“Prayer and meditation became huge for me. Also, really living life in connections with people. Love is such a healing force. All my interactions became really important.”
She still experiences PTSD on a regular basis, when her vision and sense of her physical space become altered. She calls it acute despair.
“Contact and connection with other people is super important to me. When I’m in PTSD mode, I forget that my friends love me so much, so I feel very alone. Being alone is connected with fear to me. When I’m alone, I could be hurt.”
After her divorce, Stephanie joined our Lutheran-Catholic church, Spirit of Grace. I asked her if it was hard to come back to the Catholic church. By then, she’d done so much work on herself that this was not an issue.
After doing so much work on healing from her childhood trauma inflicted by the Catholic church, she felt the need to be part of a congregation. Both of us used to attend large New Thought churches, where they failed us when we were in crisis. Steph knew she needed a church community that would be there for her.
“I needed to get back into the gospel and see what I thought about all of that. Spirit of Grace has been a wonderful place to hear those stories again.”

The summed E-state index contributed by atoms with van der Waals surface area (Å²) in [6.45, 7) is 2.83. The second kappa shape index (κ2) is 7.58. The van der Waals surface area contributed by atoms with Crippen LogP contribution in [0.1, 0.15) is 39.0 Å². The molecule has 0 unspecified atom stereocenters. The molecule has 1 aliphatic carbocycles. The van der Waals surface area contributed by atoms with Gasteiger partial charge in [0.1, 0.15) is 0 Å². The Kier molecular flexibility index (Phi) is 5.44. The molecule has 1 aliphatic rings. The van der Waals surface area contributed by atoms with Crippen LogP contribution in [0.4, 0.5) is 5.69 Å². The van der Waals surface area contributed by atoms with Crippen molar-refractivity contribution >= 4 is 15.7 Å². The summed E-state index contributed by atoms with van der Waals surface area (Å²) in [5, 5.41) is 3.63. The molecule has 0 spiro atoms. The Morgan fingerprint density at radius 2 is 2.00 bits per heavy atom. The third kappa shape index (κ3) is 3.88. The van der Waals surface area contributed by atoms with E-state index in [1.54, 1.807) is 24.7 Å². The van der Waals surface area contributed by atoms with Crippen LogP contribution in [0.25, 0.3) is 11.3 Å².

We talked about following the radical inclusive Jesus.
“The teachings of Jesus challenge me at a level I can’t live up to, and I like that about Christianity. If I can take some of the guilt out of it, and appreciate the striving, it becomes a powerful force.”
I asked Stephanie how she became such a rock star mom after not experiencing loving parenting herself. She credits Rebecca as a great parenting partner.
Her kids were proud of the fact they had two moms. It felt natural to them. We are both grateful for the wisdom and inclusive atmospheres of Multnomah Playschool, which has an anti-bias curriculum, and the incredible Teacher Marty Peterson. Steph and Rebecca were not the only same-sex parents there. Then our kids went on to the same grade school, Maplewood, which also had many families with two moms and a highly supportive and inclusive atmosphere.
I asked Steph what would she tell her 18-year-old self. Her response:
“You’re going to have all the love you need. You will build a real life.”
In spite of her great losses, especially the loss of her family, Steph is actually a happier, healthier person now than when she was married...once again demonstrating her resilience.
“I was so afraid of losing what I had, but I’ve learned it’s okay to have lost what I have lost, and there’s so much I didn’t actually lose.”
Next week I interview nature and forest therapy guide Katrina Nilsson-Gorman, who runs The Nature in You: Soul Medicine. Katrina also experienced trauma and health problems as a result of being raped while traveling in India. She didn’t share the positive experience Steph had in being hospitalized for mental health. Instead she found her healing in the forest. She too has found a way to survive and thrive in spite of her trauma.